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Who's Who in Networks. Wanted: the Key Group

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Abstract

Ballester, Calvo-Armengol, and Zenou (2006, Econometrica, 74/5, pp. 1403-17) show that in a network game with local payoff complementarities, together with global uniform payoff substitutability and own concavity effects, the intercentrality measure identifies the key player - a player who, once removed, leads to the optimal change in overall activity. In this paper we search for the key group in such network games, whose members are, in general, different from the players with the highest individual intercentralities. Thus the quest for a single target is generalized to a group selection problem targeting an arbitrary number of players, where the key group is identified by a group intercentrality measure. We show that the members of a key group are rather nonredundant actors, i.e., they are largely heterogenous in their patterns of ties to the third parties.

Suggested Citation

  • Umed Temurshoev, 2008. "Who's Who in Networks. Wanted: the Key Group," Working Papers 08-08, NET Institute, revised Sep 2008.
  • Handle: RePEc:net:wpaper:0808
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    File URL: http://www.netinst.org/Temurshoev_08-08.pdf
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    References listed on IDEAS

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    1. Gert Sabidussi, 1966. "The centrality index of a graph," Psychometrika, Springer;The Psychometric Society, vol. 31(4), pages 581-603, December.
    2. Temurshoev Umed, 2009. "Hypothetical extraction and fields of influence approaches: integration and policy implications," EERC Working Paper Series 09/06e, EERC Research Network, Russia and CIS.
    3. Coralio Ballester & Antoni Calvó-Armengol & Yves Zenou, 2006. "Who's Who in Networks. Wanted: The Key Player," Econometrica, Econometric Society, vol. 74(5), pages 1403-1417, September.
    4. George A. Akerlof, 1997. "Social Distance and Social Decisions," Econometrica, Econometric Society, vol. 65(5), pages 1005-1028, September.
    5. Goyal, Sanjeev & Joshi, Sumit, 2003. "Networks of collaboration in oligopoly," Games and Economic Behavior, Elsevier, vol. 43(1), pages 57-85, April.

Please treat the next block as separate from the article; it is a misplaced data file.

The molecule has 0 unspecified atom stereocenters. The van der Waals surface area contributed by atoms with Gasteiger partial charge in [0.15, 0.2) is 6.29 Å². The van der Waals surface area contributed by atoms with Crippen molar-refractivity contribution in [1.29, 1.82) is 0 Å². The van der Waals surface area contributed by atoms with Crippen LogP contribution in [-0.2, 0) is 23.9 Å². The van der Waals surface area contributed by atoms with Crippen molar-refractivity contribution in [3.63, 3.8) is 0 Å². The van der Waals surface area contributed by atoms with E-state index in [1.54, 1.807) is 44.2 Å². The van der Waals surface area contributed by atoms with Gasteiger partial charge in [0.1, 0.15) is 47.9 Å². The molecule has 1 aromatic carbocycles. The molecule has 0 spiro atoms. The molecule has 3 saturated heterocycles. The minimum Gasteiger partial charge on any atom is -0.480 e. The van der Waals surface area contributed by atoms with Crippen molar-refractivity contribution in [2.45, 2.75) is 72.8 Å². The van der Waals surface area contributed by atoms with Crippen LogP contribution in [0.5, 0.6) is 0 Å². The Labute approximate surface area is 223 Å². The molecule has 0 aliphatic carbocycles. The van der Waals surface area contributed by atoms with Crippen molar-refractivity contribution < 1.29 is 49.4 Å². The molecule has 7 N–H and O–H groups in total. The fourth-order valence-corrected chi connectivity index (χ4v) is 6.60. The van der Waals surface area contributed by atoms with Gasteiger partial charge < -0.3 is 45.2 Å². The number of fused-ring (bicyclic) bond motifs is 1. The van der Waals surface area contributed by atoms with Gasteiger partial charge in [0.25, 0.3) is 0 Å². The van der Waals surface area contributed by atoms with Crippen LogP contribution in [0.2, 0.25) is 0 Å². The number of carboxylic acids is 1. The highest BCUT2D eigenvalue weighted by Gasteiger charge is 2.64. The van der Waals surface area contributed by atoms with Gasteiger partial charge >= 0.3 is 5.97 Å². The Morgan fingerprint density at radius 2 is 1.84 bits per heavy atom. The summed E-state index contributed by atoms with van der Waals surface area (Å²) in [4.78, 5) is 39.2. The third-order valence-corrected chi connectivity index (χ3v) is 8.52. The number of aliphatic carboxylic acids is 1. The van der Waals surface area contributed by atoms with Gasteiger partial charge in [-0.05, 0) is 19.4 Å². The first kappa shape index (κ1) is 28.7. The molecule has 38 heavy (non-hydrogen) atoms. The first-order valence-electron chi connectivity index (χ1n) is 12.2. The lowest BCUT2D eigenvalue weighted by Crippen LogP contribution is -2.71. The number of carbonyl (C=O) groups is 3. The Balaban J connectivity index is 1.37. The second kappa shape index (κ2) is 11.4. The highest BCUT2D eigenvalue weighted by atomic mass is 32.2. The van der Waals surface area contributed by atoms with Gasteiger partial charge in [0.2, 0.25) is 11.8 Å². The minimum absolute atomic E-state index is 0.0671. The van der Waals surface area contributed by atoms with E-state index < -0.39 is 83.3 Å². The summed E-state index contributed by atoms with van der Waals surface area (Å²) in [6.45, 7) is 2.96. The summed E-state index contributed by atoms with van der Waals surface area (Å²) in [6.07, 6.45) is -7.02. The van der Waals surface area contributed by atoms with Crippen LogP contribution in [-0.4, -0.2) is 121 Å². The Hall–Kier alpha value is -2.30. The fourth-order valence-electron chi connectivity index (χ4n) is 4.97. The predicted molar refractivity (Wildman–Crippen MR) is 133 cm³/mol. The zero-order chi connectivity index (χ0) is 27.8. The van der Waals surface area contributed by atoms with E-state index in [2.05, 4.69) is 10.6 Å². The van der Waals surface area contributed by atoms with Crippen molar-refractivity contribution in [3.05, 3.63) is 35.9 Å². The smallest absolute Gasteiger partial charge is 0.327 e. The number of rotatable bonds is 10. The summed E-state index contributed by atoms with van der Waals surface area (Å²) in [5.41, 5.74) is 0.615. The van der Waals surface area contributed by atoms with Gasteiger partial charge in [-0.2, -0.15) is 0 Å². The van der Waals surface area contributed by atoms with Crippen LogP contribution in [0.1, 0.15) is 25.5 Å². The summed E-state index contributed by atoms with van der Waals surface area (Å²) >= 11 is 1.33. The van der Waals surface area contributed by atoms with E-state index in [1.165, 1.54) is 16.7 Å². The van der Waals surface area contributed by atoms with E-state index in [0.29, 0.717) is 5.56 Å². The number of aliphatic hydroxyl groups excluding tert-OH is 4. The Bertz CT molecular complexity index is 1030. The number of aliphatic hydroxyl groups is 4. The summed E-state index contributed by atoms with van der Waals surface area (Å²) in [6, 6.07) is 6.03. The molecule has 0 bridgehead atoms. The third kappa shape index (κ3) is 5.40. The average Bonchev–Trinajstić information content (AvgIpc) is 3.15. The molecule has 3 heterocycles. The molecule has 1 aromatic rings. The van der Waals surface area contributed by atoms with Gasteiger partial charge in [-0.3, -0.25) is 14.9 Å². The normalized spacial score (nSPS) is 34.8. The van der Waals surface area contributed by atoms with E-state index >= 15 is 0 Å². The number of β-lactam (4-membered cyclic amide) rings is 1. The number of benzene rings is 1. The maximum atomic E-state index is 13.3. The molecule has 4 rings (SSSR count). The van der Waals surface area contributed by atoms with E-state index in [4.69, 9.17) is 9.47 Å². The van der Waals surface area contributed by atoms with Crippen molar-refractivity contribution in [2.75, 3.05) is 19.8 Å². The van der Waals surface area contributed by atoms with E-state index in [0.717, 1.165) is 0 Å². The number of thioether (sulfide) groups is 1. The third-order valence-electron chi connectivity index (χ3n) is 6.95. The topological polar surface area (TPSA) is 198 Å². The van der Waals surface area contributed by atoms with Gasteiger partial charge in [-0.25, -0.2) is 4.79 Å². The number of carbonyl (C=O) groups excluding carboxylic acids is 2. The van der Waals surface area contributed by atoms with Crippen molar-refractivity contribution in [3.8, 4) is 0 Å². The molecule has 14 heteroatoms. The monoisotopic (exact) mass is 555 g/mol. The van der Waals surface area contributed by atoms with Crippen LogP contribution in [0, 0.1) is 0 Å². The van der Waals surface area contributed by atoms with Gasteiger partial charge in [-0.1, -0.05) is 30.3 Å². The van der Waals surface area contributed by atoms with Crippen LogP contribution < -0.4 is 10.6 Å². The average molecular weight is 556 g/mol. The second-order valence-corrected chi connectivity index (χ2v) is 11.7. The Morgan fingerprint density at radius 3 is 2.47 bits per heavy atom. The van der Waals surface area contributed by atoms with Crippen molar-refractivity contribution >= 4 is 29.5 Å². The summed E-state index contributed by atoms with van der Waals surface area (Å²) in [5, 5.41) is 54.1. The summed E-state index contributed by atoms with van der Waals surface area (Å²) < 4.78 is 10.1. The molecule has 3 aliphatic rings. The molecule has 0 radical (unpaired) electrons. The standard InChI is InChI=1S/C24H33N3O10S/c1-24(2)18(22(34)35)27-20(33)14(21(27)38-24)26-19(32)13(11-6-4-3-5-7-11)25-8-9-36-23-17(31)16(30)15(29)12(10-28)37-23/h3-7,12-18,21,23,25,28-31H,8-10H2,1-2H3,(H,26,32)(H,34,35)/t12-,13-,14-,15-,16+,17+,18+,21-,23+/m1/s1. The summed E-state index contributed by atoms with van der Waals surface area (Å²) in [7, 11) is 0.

6. Sanjeev Goyal & Marco J. van der Leij & José Luis Moraga-Gonzalez, 2006. "Economics: An Emerging Small World," Journal of Political Economy, University of Chicago Press, vol. 114(2), pages 403-432, April.
    7. Bernheim, B Douglas, 1994. "A Theory of Conformity," Journal of Political Economy, University of Chicago Press, vol. 102(5), pages 841-877, October.
    8. Antoni Calvó-Armengol & Yves Zenou, 2004. "Social Networks And Crime Decisions: The Role Of Social Structure In Facilitating Delinquent Behavior," International Economic Review, Department of Economics, University of Pennsylvania and Osaka University Institute of Social and Economic Research Association, vol. 45(3), pages 939-958, August.
    9. Ballester, Coralio & Calvó-Armengol, Antoni & Zenou, Yves, 2004. "Who's Who in Crime Network. Wanted the Key Player," Working Paper Series 617, Research Institute of Industrial Economics.
    10. Leo Katz, 1953. "A new status index derived from sociometric analysis," Psychometrika, Springer;The Psychometric Society, vol. 18(1), pages 39-43, March.
    11. Dooley, Peter C, 1969. "The Interlocking Directorate," American Economic Review, American Economic Association, vol. 59(3), pages 314-323, June.
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    Cited by:

    1. Sudipta Sarangi & Emre Unlu, 2011. "Key Players and Key Groups in Teams," Departmental Working Papers 2011-10, Department of Economics, Louisiana State University.

    More about this item

    Keywords

    social networks; centrality measures; intercentrality measures; clusters; policies;

    JEL classification:

    • A14 - General Economics and Teaching - - General Economics - - - Sociology of Economics
    • C72 - Mathematical and Quantitative Methods - - Game Theory and Bargaining Theory - - - Noncooperative Games
    • L14 - Industrial Organization - - Market Structure, Firm Strategy, and Market Performance - - - Transactional Relationships; Contracts and Reputation

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